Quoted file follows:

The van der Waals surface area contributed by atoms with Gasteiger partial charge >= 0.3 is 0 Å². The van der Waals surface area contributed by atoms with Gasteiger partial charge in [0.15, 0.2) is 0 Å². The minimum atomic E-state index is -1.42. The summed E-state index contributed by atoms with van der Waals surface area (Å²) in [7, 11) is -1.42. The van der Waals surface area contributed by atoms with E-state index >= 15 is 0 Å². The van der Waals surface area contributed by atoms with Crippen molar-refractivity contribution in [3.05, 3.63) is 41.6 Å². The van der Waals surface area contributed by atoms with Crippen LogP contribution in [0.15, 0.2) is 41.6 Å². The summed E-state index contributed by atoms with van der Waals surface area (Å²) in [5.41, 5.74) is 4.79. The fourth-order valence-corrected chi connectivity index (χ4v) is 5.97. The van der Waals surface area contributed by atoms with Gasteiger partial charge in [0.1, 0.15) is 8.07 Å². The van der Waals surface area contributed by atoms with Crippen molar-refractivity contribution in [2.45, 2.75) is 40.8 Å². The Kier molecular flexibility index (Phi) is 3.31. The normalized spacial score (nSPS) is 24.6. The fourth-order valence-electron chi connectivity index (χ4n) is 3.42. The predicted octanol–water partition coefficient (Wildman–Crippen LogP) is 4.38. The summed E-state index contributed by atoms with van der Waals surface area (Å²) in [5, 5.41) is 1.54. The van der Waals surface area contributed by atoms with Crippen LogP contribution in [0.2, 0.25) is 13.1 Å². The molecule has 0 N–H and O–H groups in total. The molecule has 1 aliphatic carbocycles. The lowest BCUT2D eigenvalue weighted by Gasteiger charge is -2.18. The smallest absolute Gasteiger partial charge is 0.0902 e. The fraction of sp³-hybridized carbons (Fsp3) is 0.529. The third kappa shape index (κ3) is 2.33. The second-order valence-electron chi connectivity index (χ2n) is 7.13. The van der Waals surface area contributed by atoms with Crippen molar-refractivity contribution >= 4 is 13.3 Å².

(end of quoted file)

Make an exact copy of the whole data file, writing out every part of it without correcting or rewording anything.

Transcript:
The van der Waals surface area contributed by atoms with Gasteiger partial charge >= 0.3 is 0 Å². The van der Waals surface area contributed by atoms with Gasteiger partial charge in [0.15, 0.2) is 0 Å². The minimum atomic E-state index is -1.42. The summed E-state index contributed by atoms with van der Waals surface area (Å²) in [7, 11) is -1.42. The van der Waals surface area contributed by atoms with E-state index >= 15 is 0 Å². The van der Waals surface area contributed by atoms with Crippen molar-refractivity contribution in [3.05, 3.63) is 41.6 Å². The van der Waals surface area contributed by atoms with Crippen LogP contribution in [0.15, 0.2) is 41.6 Å². The summed E-state index contributed by atoms with van der Waals surface area (Å²) in [5.41, 5.74) is 4.79. The fourth-order valence-corrected chi connectivity index (χ4v) is 5.97. The van der Waals surface area contributed by atoms with Gasteiger partial charge in [0.1, 0.15) is 8.07 Å². The van der Waals surface area contributed by atoms with Crippen molar-refractivity contribution in [2.45, 2.75) is 40.8 Å². The Kier molecular flexibility index (Phi) is 3.31. The normalized spacial score (nSPS) is 24.6. The fourth-order valence-electron chi connectivity index (χ4n) is 3.42. The predicted octanol–water partition coefficient (Wildman–Crippen LogP) is 4.38. The summed E-state index contributed by atoms with van der Waals surface area (Å²) in [5, 5.41) is 1.54. The van der Waals surface area contributed by atoms with Crippen LogP contribution in [0.2, 0.25) is 13.1 Å². The molecule has 0 N–H and O–H groups in total. The molecule has 1 aliphatic carbocycles. The lowest BCUT2D eigenvalue weighted by Gasteiger charge is -2.18. The smallest absolute Gasteiger partial charge is 0.0902 e. The fraction of sp³-hybridized carbons (Fsp3) is 0.529. The third kappa shape index (κ3) is 2.33. The second-order valence-electron chi connectivity index (χ2n) is 7.13. The van der Waals surface area contributed by atoms with Crippen molar-refractivity contribution >= 4 is 13.3 Å².